Riverhead Town is now one step closer to being able to sell individual lots at the Enterprise Park at Calverton.
The town has received a draft environmental impact study for its EPCAL reuse plan — a plan that seeks to subdivide the former Navy site into 50 lots and recommends a mix of business, residential and light industrial uses on about 600 acres of town-owned land.
The reuse plan is an attempt to replace the jobs that were lost when Grumman Corporation vacated the site in the mid-1990s.
The town paid nearly $450,000 for the study in 2011, and earlier this year approved over $160,000 in additional expenses attributed largely to negotiations with the Department of Environmental Conservation.
The Town Board plans to hold a special meeting at 10 a.m. tomorrow to schedule a Sept. 3 public hearing at 7 p.m. on the DEIS, according to Supervisor Sean Walter.
He expects the study to become finalized by the end of the year and for the 50-lot industrial subdivision the town is proposing at EPCAL to be approved by the town Planning Board shortly after.
The town cannot sell individual lots at EPCAL until they are formally subdivided. It also will need state Department of Environmental Conservation approval for its EPCAL reuse plan, since part of it is located within the boundaries of the state’s Wild, Scenic and Recreational Rivers Act, which places restrictions on development near the Peconic River, Mr. Walter said.
Line Road (above) at EPCAL became a subject for debate during a bike path discussion at Town Hall. (Credit, Tim Gannon, file)
A discussion at Town Hall last week about a proposed nine-mile bike loop at Enterprise Park at Calverton showed that, at least for the moment, it will remain incomplete. That’s probably a good thing. Here’s why: (more…)
A kitten at NFAWL. (Credit: Carrie Miller, file)
The Riverhead Town Board voted Tuesday to designate North Fork Animal Welfare League as a “qualified and eligible sponsor” to rent town land at the Enterprise Park at Calverton to build a new animal shelter. (more…)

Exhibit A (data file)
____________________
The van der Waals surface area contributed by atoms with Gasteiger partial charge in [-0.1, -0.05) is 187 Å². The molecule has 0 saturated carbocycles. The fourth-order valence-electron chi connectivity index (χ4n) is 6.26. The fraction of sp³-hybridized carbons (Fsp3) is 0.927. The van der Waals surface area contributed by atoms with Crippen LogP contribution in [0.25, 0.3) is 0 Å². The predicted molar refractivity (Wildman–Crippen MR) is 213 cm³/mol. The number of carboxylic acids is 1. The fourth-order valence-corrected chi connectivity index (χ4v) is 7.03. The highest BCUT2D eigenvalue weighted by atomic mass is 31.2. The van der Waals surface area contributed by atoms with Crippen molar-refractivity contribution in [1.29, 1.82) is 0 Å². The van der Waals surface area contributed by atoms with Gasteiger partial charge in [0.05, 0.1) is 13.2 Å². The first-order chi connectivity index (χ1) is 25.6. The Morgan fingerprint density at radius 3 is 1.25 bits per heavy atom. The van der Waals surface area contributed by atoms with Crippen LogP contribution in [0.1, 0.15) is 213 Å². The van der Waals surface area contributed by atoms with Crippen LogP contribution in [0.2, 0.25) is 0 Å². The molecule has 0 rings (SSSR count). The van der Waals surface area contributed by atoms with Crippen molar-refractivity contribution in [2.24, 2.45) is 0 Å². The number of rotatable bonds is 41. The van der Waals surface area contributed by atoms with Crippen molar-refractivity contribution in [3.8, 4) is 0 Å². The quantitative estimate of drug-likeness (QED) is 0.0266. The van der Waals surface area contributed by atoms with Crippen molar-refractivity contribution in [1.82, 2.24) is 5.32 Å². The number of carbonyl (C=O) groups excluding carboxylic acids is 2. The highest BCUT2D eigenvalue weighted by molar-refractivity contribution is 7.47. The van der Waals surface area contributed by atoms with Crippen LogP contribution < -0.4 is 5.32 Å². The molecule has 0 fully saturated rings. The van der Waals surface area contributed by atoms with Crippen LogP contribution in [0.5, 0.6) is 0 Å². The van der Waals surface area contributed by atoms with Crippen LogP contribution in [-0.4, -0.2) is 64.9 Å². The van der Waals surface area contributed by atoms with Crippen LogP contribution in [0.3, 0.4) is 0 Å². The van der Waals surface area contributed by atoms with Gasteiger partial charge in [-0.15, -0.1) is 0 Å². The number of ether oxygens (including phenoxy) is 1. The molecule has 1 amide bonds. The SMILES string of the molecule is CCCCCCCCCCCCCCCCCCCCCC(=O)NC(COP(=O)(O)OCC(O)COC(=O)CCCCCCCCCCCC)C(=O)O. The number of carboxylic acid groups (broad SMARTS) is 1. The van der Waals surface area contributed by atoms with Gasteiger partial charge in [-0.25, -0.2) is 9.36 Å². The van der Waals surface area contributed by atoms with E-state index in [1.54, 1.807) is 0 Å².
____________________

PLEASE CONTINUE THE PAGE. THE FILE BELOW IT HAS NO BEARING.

To the editor:
The Town Board warming up to mixed uses at the Enterprise Park at Calverton.
Before we embrace mixed-used residential development at EPCAL, let’s remember why we Riverhead taxpayers were promised that there would never be any residential development in that zone: Every home costs the taxpayers more than those homeowners pay in property taxes. Our schools are already overburdened. (more…)
The Riverhead Town Board voted 3-2 to authorize the sale of the Second Street firehouse to Suffolk Theater owner Bob Castaldi for up to $500,000 at its work session on Thursday.
Councilwoman Jodi Giglio and Councilman John Dunleavy opposed the measure. They argued the building should be appraised first. The last appraisal was in 2009. They also said the building and its parking lot (which is not being sold at this time) were worth $1.8 million, although that took into account different zoning for the property. (more…)
Stony Brook business students Neha Shethia and Justin Kline present their EPCAL study to the Town Board Thursday. (Credit: Tim Gannon)
Riverhead Town is in contract to pay professional consultants about $500,000 for a land-use study land at Enterprise Park at Calverton.
But a study done for free by three Stony Brook University students may have the biggest impact in terms of convincing the town to allow mixed-use residential development at EPCAL — something town officials have opposed in the past.
The Riverhead Town Board discussed producer Nile Rodgers’ “We Are Family Festival,” slated for August at Martha Clara, at Thursday’s work session. Other topics on the agenda included the ethics code, EPCAL and a waiver of building fees. (more…)
Traces of chemicals harmful to humans and wildlife have been found in the Peconic River in the area of the Connecticut Avenue boat launch in Calverton. (Credit: Barbaraellen Koch)
A multimillion-dollar chemical treatment facility currently pumping toxic contaminated groundwater from the Enterprise Park at Calverton — left over from years of pollution at the former Grumman site — is meeting its goals thus far, officials said last week. And while the large plume is not traveling underneath the Peconic River, as feared when it was first reported five years ago, it will take several more years of treatment before it is cleaned up. (more…)